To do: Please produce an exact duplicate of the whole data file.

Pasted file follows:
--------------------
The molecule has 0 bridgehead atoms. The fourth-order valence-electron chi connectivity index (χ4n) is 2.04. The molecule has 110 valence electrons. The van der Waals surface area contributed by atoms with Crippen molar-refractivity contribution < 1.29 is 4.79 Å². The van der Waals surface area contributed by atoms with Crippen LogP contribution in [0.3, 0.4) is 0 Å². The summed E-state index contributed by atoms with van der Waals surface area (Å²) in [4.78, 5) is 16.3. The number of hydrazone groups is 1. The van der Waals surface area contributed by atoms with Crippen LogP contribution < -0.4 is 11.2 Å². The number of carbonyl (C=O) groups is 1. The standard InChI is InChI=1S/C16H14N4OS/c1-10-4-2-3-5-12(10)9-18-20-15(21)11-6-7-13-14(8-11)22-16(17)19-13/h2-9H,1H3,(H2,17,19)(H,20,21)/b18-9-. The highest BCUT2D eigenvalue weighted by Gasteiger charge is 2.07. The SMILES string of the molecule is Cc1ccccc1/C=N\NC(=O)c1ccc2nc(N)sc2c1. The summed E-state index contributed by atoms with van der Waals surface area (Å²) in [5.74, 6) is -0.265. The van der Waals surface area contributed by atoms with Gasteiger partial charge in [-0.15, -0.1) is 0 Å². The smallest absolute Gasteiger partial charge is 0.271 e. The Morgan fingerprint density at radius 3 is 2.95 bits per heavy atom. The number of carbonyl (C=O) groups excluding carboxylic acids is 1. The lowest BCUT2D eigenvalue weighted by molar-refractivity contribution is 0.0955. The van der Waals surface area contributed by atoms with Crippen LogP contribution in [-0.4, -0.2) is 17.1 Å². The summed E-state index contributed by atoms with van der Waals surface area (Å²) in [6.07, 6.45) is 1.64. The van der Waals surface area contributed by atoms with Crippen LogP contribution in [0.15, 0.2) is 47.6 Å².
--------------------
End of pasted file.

The molecule has 0 bridgehead atoms. The fourth-order valence-electron chi connectivity index (χ4n) is 2.04. The molecule has 110 valence electrons. The van der Waals surface area contributed by atoms with Crippen molar-refractivity contribution < 1.29 is 4.79 Å². The van der Waals surface area contributed by atoms with Crippen LogP contribution in [0.3, 0.4) is 0 Å². The summed E-state index contributed by atoms with van der Waals surface area (Å²) in [4.78, 5) is 16.3. The number of hydrazone groups is 1. The van der Waals surface area contributed by atoms with Crippen LogP contribution < -0.4 is 11.2 Å². The number of carbonyl (C=O) groups is 1. The standard InChI is InChI=1S/C16H14N4OS/c1-10-4-2-3-5-12(10)9-18-20-15(21)11-6-7-13-14(8-11)22-16(17)19-13/h2-9H,1H3,(H2,17,19)(H,20,21)/b18-9-. The highest BCUT2D eigenvalue weighted by Gasteiger charge is 2.07. The SMILES string of the molecule is Cc1ccccc1/C=N\NC(=O)c1ccc2nc(N)sc2c1. The summed E-state index contributed by atoms with van der Waals surface area (Å²) in [5.74, 6) is -0.265. The van der Waals surface area contributed by atoms with Gasteiger partial charge in [-0.15, -0.1) is 0 Å². The smallest absolute Gasteiger partial charge is 0.271 e. The Morgan fingerprint density at radius 3 is 2.95 bits per heavy atom. The number of carbonyl (C=O) groups excluding carboxylic acids is 1. The lowest BCUT2D eigenvalue weighted by molar-refractivity contribution is 0.0955. The van der Waals surface area contributed by atoms with Crippen LogP contribution in [-0.4, -0.2) is 17.1 Å². The summed E-state index contributed by atoms with van der Waals surface area (Å²) in [6.07, 6.45) is 1.64. The van der Waals surface area contributed by atoms with Crippen LogP contribution in [0.15, 0.2) is 47.6 Å².